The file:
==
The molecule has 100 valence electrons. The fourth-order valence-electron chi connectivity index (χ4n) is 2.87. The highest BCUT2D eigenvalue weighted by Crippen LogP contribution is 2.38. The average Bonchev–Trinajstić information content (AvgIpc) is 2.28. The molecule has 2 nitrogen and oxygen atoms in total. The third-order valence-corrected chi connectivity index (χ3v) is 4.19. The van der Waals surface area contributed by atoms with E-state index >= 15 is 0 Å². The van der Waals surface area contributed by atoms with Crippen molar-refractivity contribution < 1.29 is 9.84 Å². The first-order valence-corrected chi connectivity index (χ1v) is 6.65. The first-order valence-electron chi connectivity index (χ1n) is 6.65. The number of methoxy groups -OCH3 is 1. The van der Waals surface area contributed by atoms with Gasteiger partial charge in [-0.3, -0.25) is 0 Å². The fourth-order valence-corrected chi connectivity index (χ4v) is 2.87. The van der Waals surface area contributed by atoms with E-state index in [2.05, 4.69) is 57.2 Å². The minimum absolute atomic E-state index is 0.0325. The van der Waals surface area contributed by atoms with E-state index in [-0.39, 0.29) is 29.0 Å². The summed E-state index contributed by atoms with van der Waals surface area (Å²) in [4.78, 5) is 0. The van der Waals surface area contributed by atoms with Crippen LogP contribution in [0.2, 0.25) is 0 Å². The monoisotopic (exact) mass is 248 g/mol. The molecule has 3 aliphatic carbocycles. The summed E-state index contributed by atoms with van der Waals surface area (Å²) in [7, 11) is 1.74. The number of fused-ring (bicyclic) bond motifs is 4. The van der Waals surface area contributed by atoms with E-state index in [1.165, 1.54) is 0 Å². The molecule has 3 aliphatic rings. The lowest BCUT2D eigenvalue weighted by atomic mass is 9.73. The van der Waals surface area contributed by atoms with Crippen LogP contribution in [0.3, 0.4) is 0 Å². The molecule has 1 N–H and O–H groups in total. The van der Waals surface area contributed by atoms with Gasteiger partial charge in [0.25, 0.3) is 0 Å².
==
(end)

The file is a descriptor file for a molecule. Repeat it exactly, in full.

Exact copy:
The molecule has 100 valence electrons. The fourth-order valence-electron chi connectivity index (χ4n) is 2.87. The highest BCUT2D eigenvalue weighted by Crippen LogP contribution is 2.38. The average Bonchev–Trinajstić information content (AvgIpc) is 2.28. The molecule has 2 nitrogen and oxygen atoms in total. The third-order valence-corrected chi connectivity index (χ3v) is 4.19. The van der Waals surface area contributed by atoms with E-state index >= 15 is 0 Å². The van der Waals surface area contributed by atoms with Crippen molar-refractivity contribution < 1.29 is 9.84 Å². The first-order valence-corrected chi connectivity index (χ1v) is 6.65. The first-order valence-electron chi connectivity index (χ1n) is 6.65. The number of methoxy groups -OCH3 is 1. The van der Waals surface area contributed by atoms with Gasteiger partial charge in [-0.3, -0.25) is 0 Å². The fourth-order valence-corrected chi connectivity index (χ4v) is 2.87. The van der Waals surface area contributed by atoms with E-state index in [2.05, 4.69) is 57.2 Å². The minimum absolute atomic E-state index is 0.0325. The van der Waals surface area contributed by atoms with E-state index in [-0.39, 0.29) is 29.0 Å². The summed E-state index contributed by atoms with van der Waals surface area (Å²) in [4.78, 5) is 0. The van der Waals surface area contributed by atoms with Crippen LogP contribution in [0.2, 0.25) is 0 Å². The monoisotopic (exact) mass is 248 g/mol. The molecule has 3 aliphatic carbocycles. The summed E-state index contributed by atoms with van der Waals surface area (Å²) in [7, 11) is 1.74. The number of fused-ring (bicyclic) bond motifs is 4. The van der Waals surface area contributed by atoms with E-state index in [1.165, 1.54) is 0 Å². The molecule has 3 aliphatic rings. The lowest BCUT2D eigenvalue weighted by atomic mass is 9.73. The van der Waals surface area contributed by atoms with Crippen LogP contribution in [0.3, 0.4) is 0 Å². The molecule has 1 N–H and O–H groups in total. The van der Waals surface area contributed by atoms with Gasteiger partial charge in [0.25, 0.3) is 0 Å².